This is where the match makes a pretty bold choice however, as Ford’s hot tag is immediately cut off, leaping face first into a superkick. This isn’t a traditional double heat in which a sizeable hot tag comes in-between. Instead, this is just an extension of the same heat segment, regardless of the opponent in question. The Usos used this same idea brilliantly eight years ago against Harper & Rowan but it’s paired with a pinfall there, far more at home in the 2-out-of-3 falls setting.
Here, it’s hard to be anything but exhausted, no matter how beautifully executed that aforementioned superkick was. Unfortunately, The Usos’ heat on Ford doesn’t really improve on the flaws of its predecessor. It’s just flat, without real focus and low on truly interesting content. Part of my frustration with this part of the match is that I know how good it gets and perhaps more importantly, I’ve previously seen The Usos produce a compelling version of this exact playbook.
The lack of hope spots are an unforced error also, with Ford’s single failed flurry really giving the match some much-needed life. Nonetheless, Ford eventually makes the tag and Dawkins is more than up the challenge. I don’t want to understate how good the match gets from here, as it’s genuinely spectacular, compelling enough to make the overall package great in my view, warts and wall. The Usos are much more at home in this setting, impressively matching the dynamic Profits in their own uniquely explosive way.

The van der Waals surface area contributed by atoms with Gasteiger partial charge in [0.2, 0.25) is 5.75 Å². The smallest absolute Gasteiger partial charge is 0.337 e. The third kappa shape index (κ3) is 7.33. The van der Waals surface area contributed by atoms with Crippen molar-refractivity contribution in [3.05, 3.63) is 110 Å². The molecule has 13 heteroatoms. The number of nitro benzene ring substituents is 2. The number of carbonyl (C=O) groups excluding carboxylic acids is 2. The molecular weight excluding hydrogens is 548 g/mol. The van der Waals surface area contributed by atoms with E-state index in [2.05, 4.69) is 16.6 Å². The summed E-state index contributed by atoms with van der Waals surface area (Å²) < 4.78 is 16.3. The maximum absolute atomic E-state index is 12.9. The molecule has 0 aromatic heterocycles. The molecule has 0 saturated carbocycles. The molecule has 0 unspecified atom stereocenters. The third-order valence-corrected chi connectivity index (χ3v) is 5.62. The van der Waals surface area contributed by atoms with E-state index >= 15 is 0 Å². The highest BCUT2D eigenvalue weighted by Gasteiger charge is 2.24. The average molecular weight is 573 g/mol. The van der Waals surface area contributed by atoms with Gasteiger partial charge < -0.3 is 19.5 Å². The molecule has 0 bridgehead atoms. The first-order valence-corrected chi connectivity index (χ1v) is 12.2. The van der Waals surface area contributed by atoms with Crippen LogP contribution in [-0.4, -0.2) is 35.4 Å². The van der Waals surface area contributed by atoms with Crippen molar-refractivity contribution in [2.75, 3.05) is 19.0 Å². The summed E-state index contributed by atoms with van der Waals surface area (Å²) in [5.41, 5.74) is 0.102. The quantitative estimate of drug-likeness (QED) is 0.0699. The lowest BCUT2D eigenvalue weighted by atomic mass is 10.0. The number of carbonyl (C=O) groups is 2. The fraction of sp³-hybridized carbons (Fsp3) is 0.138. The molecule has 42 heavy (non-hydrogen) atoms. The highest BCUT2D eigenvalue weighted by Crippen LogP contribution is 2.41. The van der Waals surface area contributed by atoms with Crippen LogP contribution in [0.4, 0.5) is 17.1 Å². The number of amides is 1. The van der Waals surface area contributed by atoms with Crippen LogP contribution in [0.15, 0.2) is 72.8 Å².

The sheer timing is truly remarkable late, things really clicking and almost everything looking perfect. The crowd’s response is startling, biting on every near-fall in a fashion that gives me no choice but to revisit the first half. It again reminded me of the WrestleMania Backlash main event in that sense, the audience’s investment ascending so rapidly that I couldn’t help but wonder if I’d missed a trick within the heat. Upon rewatch, I don’t believe so and maintain my critiques but I have to reiterate: this thing becomes borderline breath-taking late.
It’s knowingly dramatic and epic without ever totally losing itself in that pursuit, action at every turn which again, is incredible considering where this started. Personally, I enjoy this match’s highs too much to lose myself in its lows. While its first act may prevent me from revisiting this excessively, I did ultimately love the match, eventually delivering to a degree that actively distances you from the admitted slog that gets it underway. That speaks to the execution on display as well as the understatement of placement, each near-fall feeling like it builds on the last.
The Usos have been masters of that for some time now in my view, with much of their best work hosting these kinds of frenetic, almost dizzying final acts. I’ve always enjoyed their ability to give a finish that one extension that in theory at least, feels like a step too far. The kind of near-fall that makes even the most cynical fan sit forward a little, suddenly expecting a title change. Their strongest sequences aren’t neccessarily league leaders in creativity or innovation, but their sheer execution ensures that they usually pack a powerful punch.
With a controversial finish, which was sold beautifully by Ford I might add, this match set the stage for yet another entry, presumably at SummerSlam. If so, this match is a few structural adjustments or perhaps more simply, a shorter runtime away from perfection.